A CodeNEXT Questionnaire
What is CodeNEXT?
CodeNEXT is the city's effort to rewrite Austin's land development code (LDC), begun in 2013, which dictates "what, where, and how much can be built" within city limits. The code operates as city law. CodeNEXT – a hybrid LDC – is intended to enact Imagine Austin, the city's comprehensive plan documenting long-term goals like connectability, affordability, and vibrancy, as well as steps toward achieving the desired outcome.
This sounds complicated. Why did the city decide to get rid of Austin's existing land development code?
It is complicated, just like the existing code – which was originally written in the Eighties, when the city's population was about half of what it is today. The code has been amended "hundreds of times" over the past 30 years, according to the spring 2017 Code Draft Preview. A code diagnosis report, released in May 2014, called the current LDC "virtually unusable," due to competing regulations and a lack of clarity and structure. Ideally, CodeNEXT will simplify the code and better address affordable housing, mobility, and dwindling natural resources.
Affordable housing does seem like something Austin should address. How will CodeNEXT do that?
As the consultants have repeatedly warned, the code itself cannot produce deeply affordable housing, given Austin's market pressures and land prices. The new "missing middle" housing types (cottages, ADUs, tiny houses) could provide smaller, somewhat less expensive choices for middle-income residents, though the current maps restrict most of these options to central and central-east ZIP codes. The revamped affordability incentives have yet to be released (the newest date target is June 16), but are unlikely to add more than a few units per project if the past is any guide – while many fear the new code may accelerate teardowns of existing "market affordable" (read: older) housing stock that's the last refuge for the low-wage workers who keep our city going. While the code may help us nibble around the edges, we'll need to look elsewhere for solutions to Austin's growing affordability crisis.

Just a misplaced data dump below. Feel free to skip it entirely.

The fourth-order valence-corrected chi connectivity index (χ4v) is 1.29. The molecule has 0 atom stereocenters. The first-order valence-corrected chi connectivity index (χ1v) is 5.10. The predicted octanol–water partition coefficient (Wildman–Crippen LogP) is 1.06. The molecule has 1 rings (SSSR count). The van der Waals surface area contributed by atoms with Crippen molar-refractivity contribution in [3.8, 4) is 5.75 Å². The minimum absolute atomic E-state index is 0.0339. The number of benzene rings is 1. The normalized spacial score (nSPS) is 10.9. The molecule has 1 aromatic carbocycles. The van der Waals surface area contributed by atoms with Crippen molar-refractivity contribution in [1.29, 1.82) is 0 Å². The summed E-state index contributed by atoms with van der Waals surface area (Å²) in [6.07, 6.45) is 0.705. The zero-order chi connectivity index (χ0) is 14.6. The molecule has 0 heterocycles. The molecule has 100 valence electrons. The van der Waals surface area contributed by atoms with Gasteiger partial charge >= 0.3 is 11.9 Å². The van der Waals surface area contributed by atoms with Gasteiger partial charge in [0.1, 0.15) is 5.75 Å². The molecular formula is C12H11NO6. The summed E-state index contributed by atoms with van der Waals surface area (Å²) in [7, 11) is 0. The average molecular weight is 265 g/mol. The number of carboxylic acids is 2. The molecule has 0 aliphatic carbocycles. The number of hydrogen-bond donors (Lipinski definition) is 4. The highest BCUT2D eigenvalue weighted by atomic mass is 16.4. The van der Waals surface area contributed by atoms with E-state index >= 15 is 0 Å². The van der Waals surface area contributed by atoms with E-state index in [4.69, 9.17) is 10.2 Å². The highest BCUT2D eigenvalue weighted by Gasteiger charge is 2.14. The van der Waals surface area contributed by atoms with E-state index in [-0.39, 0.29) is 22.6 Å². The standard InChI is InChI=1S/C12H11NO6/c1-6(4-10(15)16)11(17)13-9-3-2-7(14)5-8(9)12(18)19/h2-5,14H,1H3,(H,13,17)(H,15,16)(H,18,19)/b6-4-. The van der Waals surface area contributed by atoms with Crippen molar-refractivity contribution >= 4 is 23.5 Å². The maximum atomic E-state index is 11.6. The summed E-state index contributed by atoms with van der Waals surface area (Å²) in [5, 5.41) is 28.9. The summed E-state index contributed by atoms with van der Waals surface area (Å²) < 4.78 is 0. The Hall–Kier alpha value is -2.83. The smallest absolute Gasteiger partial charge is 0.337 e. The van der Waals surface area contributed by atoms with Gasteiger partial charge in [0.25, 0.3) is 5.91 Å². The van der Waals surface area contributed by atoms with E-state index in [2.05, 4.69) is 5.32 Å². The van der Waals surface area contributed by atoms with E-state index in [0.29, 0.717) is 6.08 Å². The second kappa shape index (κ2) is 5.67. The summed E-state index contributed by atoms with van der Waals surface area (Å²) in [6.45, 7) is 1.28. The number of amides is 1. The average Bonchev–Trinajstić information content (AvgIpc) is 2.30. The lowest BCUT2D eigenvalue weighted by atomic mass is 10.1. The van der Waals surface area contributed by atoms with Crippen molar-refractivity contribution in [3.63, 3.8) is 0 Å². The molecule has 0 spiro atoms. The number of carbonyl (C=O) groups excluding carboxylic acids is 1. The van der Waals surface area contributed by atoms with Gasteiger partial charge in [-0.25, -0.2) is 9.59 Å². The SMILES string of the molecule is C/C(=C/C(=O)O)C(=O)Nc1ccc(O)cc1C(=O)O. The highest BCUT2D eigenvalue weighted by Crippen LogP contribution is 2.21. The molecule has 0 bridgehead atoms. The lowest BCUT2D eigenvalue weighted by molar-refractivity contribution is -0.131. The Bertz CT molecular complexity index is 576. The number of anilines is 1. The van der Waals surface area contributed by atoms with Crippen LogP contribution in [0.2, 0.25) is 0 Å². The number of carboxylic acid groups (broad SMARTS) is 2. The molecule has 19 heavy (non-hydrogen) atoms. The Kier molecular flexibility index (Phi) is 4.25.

So will the rewrite affect my house?
That depends. At the most basic level, no, zoning changes will not require you to update your home (though even now, if you pull a city permit you may be required to bring certain aspects of your property up to code). Under the current draft, the greatest change will be in the older central and central-east neighborhoods, where a combination of proposed rezonings and on-site parking reductions have many longtime residents feeling skittish. For now, huge sections of West Austin remain relatively untouched, and roughly 24% of the city is expected to remain under the current code (see "A Land Use Lexicon: Legacy Code"). Impacts on property taxes are still a big unknown, though generally speaking, the more you and your neighbors build, the higher your appraisal will be. The CodeNEXT website attempts to answer questions for homeowners, but the real-life impact remains unclear.